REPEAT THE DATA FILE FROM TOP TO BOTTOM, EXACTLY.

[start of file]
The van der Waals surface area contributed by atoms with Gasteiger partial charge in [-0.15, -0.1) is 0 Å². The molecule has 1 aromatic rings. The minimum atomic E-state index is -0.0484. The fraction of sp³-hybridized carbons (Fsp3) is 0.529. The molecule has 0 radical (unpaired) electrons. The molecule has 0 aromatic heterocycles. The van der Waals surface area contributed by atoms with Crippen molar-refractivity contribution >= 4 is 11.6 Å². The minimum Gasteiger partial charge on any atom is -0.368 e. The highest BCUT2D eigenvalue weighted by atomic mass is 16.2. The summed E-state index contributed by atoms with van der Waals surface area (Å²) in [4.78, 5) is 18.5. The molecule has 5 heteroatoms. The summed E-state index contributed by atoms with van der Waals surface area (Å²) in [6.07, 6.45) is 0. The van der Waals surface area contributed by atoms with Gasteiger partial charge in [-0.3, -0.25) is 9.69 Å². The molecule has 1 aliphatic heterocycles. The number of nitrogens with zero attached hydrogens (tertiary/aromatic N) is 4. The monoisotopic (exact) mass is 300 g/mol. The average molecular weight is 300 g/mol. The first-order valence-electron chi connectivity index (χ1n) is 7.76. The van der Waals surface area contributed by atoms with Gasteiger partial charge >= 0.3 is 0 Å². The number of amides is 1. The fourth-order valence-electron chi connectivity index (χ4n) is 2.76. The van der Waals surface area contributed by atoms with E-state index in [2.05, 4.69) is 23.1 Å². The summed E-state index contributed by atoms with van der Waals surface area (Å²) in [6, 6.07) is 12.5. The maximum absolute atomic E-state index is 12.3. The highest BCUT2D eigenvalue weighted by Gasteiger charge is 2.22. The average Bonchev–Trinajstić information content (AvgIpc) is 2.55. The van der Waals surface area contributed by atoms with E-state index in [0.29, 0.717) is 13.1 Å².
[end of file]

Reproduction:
The van der Waals surface area contributed by atoms with Gasteiger partial charge in [-0.15, -0.1) is 0 Å². The molecule has 1 aromatic rings. The minimum atomic E-state index is -0.0484. The fraction of sp³-hybridized carbons (Fsp3) is 0.529. The molecule has 0 radical (unpaired) electrons. The molecule has 0 aromatic heterocycles. The van der Waals surface area contributed by atoms with Crippen molar-refractivity contribution >= 4 is 11.6 Å². The minimum Gasteiger partial charge on any atom is -0.368 e. The highest BCUT2D eigenvalue weighted by atomic mass is 16.2. The summed E-state index contributed by atoms with van der Waals surface area (Å²) in [4.78, 5) is 18.5. The molecule has 5 heteroatoms. The summed E-state index contributed by atoms with van der Waals surface area (Å²) in [6.07, 6.45) is 0. The van der Waals surface area contributed by atoms with Gasteiger partial charge in [-0.3, -0.25) is 9.69 Å². The molecule has 1 aliphatic heterocycles. The number of nitrogens with zero attached hydrogens (tertiary/aromatic N) is 4. The monoisotopic (exact) mass is 300 g/mol. The average molecular weight is 300 g/mol. The first-order valence-electron chi connectivity index (χ1n) is 7.76. The van der Waals surface area contributed by atoms with Gasteiger partial charge >= 0.3 is 0 Å². The number of amides is 1. The fourth-order valence-electron chi connectivity index (χ4n) is 2.76. The van der Waals surface area contributed by atoms with E-state index in [2.05, 4.69) is 23.1 Å². The summed E-state index contributed by atoms with van der Waals surface area (Å²) in [6, 6.07) is 12.5. The maximum absolute atomic E-state index is 12.3. The highest BCUT2D eigenvalue weighted by Gasteiger charge is 2.22. The average Bonchev–Trinajstić information content (AvgIpc) is 2.55. The van der Waals surface area contributed by atoms with E-state index in [0.29, 0.717) is 13.1 Å².